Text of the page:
Have you ever worked for a perfectionist? For someone that no matter what you do or how you do it, it is never good enough?  I know I have!  The constant eroding away of one’s self confidence usually ends up with high frustration levels and the perfectionist having an ever increasing workload.

I have been described as ‘difficult’ from time to time, and as a perfectionist but I like to feel that there is a difference between encouraging people to push themselves to find new limits and taking the attitude that it would have been better and easier if I had done it myself?  For example, to encourage people not to except sloppy first drafts but to check and double check that the presentation they are preparing communicates precisely what they want to say, first time right, is the normal role of a boss and coach.  However, this can be taken too far.

I once worked for a boss in London who kept pushing me to ever higher standards, much higher than he held for himself.  He was the worst boss I have ever had, not just because of his perfectionist demands but for the fact that he seemed to have no respect for me or, indeed, for any of his employees. And here lies the key indicator of the story,  he didn’t like us and we didn’t like him.

If you are a perfectionist that has a deep respect for the talent that surrounds you, then there probably is no real issue. From time to time you simply need to re-learn the 80/20 rule.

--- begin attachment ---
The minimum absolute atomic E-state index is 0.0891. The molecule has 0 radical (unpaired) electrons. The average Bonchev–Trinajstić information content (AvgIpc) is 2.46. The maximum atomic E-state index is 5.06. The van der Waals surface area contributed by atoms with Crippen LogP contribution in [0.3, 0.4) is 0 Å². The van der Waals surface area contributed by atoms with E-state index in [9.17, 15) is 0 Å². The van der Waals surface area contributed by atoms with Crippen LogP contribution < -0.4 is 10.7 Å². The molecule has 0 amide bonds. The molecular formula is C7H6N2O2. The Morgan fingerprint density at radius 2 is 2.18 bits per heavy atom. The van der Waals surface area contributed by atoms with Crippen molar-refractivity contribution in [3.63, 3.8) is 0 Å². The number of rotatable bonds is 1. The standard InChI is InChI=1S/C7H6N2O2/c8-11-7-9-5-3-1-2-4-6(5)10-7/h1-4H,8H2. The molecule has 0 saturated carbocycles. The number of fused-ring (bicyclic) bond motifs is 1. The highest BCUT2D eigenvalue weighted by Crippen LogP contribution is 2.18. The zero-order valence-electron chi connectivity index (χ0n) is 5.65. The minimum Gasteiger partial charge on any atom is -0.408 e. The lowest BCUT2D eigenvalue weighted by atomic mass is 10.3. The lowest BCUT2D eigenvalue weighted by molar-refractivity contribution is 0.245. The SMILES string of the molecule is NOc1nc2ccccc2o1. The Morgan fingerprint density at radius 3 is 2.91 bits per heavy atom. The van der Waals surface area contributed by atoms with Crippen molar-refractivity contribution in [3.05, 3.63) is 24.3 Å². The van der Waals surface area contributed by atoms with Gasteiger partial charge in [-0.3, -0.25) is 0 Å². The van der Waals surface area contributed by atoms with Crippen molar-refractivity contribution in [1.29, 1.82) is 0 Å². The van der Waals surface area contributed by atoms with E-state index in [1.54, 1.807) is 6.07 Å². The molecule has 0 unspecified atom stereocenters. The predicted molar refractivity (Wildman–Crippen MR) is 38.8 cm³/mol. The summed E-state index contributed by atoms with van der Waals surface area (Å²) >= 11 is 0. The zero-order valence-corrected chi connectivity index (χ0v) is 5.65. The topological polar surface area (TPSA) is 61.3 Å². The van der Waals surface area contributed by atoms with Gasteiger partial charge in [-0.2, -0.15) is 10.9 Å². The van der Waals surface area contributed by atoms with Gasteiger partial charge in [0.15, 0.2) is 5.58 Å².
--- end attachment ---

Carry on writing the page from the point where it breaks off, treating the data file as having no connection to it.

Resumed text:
On the other hand, if you are a perfectionist that feels that everyone around you is either incompetent or selfishly de-motivated, not acting as part of the team, then you may need to take a hard look at yourself, before blaming others…

What are the warning signs for the perfectionist de-motivator?

a) They constantly analyze every situation

b) They make detailed plans that only they seem to follow

c) They think they communicate but forget to use their ears

d) They are completely binary: ‘it must be like this because’

e) Not many people want to have lunch with them

This is not an attack on perfectionists, there are situations where a perfectionist that has an inherent dislike of those around them can be gainfully employed, for example as safety auditors for nuclear reactor plants, or as homicide detectives, or poets, even as financial analysts on fraud investigations. But I personally would not want one as a project leader or coach again.

Have a good week,

Harley